Guest Author - Lesley Aeschliman
Dragon Ball Z: Bojack Unbound is the ninth film released for Dragon Ball Z. The film was directed by Yoshihiro Ueda, and it was released to Japanese theaters on July 10, 1993. FUNimation has released the film on home video in North America several times; as of this writing, the most recent DVD release of the film is part of the Dragon Ball Z Collection Two movie box set.
The main setting of the film is a special Tenkaichi Tournament, in which 200 fighters will compete; amongst the 200 fighters is Yamucha, Tien, Piccolo, Gohan, Future Trunks, and Kuririn. The winner gets to face the famous champion Mr. Satan (who is known as Mr. Hercule in the English dub).
At this point in the series, Goku has died and is with King Kai in Other World, where they are watching the tournament. As the tournament advances, Gohan, Kuririn, Piccolo, Tien, and Future Trunks are in the final eight. When the contestants are whittled down to the final four, they are transported to an area to fight against a fighter from elsewhere in the galaxy. However, when the alien fighters are revealed, the promoter realizes these are not the alien fighters they had recruited for the contest.
Instead, the fighters are the villain Bojack and his two henchmen and one henchwoman. Bojack had been sealed by the four Kais in a star, but when Goku had transported the ready to self-destruct Cell to Kai's realm and killed Kai, the seal was broken. The remainder of film focuses on the Z-Fighters fighting with Bojack and his cronies.
When Bojack came on the screen, my husband commented that the character seemed to resemble singer Michael Bolton circa the late 1980s/the early 1990s. Once I noticed the resemblance, it kind of ruined the film for me, because my husband and I spent a lot of time joking around by making commentary using titles from some of Michael Bolton's songs.
For me, the most enjoyable part of the film was roughly the first half, when the emphasis was on the Tenkaichi Tournament eliminations. There was a lot of humor included in both the action and the dialogue. Once I got to the part where the Z-Fighters fought against Bojack and his cronies, the pacing of the film seemed to slow down. While it's not one of the worst Dragon Ball Z films I have watched, it's not one of the best, either.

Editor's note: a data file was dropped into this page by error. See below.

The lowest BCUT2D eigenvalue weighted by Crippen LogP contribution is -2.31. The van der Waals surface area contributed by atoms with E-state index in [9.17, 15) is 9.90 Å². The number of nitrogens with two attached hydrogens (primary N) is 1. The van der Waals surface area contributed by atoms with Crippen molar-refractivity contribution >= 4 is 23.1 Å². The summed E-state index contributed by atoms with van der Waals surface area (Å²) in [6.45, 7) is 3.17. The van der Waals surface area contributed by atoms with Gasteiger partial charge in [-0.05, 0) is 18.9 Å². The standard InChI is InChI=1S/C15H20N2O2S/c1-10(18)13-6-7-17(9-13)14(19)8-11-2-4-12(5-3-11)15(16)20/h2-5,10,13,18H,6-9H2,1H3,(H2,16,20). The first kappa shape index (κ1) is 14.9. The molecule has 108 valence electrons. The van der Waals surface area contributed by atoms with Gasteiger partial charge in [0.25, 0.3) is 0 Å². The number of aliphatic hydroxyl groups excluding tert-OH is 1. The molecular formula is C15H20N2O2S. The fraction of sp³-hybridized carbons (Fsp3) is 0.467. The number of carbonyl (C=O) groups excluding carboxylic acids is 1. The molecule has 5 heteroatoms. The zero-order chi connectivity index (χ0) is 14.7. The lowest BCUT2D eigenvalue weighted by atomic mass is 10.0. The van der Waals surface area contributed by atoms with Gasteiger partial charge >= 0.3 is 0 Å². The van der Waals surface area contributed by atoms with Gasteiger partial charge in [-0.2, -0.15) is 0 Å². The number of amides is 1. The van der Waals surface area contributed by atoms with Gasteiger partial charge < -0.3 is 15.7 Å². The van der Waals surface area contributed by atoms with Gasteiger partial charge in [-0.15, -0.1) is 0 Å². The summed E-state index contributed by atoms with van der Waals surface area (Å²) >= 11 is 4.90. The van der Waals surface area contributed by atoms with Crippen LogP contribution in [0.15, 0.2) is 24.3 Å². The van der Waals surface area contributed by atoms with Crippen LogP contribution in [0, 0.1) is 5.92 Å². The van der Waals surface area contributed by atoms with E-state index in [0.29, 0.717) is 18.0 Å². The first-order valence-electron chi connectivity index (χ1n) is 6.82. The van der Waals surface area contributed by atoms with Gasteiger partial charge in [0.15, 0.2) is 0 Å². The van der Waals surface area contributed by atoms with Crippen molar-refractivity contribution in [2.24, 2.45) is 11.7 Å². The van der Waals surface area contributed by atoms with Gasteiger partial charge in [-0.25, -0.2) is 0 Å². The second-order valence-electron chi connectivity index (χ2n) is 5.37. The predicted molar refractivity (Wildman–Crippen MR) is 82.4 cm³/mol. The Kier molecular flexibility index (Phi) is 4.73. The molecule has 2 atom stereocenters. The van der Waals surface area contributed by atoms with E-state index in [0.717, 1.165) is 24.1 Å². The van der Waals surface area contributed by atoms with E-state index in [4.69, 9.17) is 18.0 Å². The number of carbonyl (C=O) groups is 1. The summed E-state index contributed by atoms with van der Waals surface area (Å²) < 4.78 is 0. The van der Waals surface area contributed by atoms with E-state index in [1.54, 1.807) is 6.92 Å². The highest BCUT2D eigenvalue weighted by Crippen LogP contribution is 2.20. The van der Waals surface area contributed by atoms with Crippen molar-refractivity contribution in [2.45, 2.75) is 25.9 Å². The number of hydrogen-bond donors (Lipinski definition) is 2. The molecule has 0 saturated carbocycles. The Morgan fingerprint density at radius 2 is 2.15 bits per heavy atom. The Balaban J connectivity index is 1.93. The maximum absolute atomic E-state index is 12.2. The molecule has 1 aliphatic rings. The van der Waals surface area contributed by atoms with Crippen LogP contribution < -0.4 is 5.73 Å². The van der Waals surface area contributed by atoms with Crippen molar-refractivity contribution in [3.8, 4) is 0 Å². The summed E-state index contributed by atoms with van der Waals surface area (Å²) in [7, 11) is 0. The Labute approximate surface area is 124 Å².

One of the most notable things about Bojack Unbound is the fact that this is the first of the Dragon Ball Z films to shift the focus away from Goku in order to make his son Gohan the main focus of the story. This film also shows some change in character for Vegeta; in this case, the change is believable, especially since this is the first film to take place after Goku's death.
I saw this film on the DVD that is included as part of the Dragon Ball Z Collection Two movie box set. It's claimed on the box that the film was digitally remastered. The video quality was decent; however, the Japanese audio I listened to while I watched this disc didn't sound remastered. Since the Japanese audio is in mono, this would probably explain why the audio quality didn't sound as good as it could have been.
I would recommend acquiring this film to add your DVD collection if you're a die-hard Dragon Ball Z fan.
I wrote this review after watching a copy of the Dragon Ball Z Collection Two movie box set that my husband and I purchased.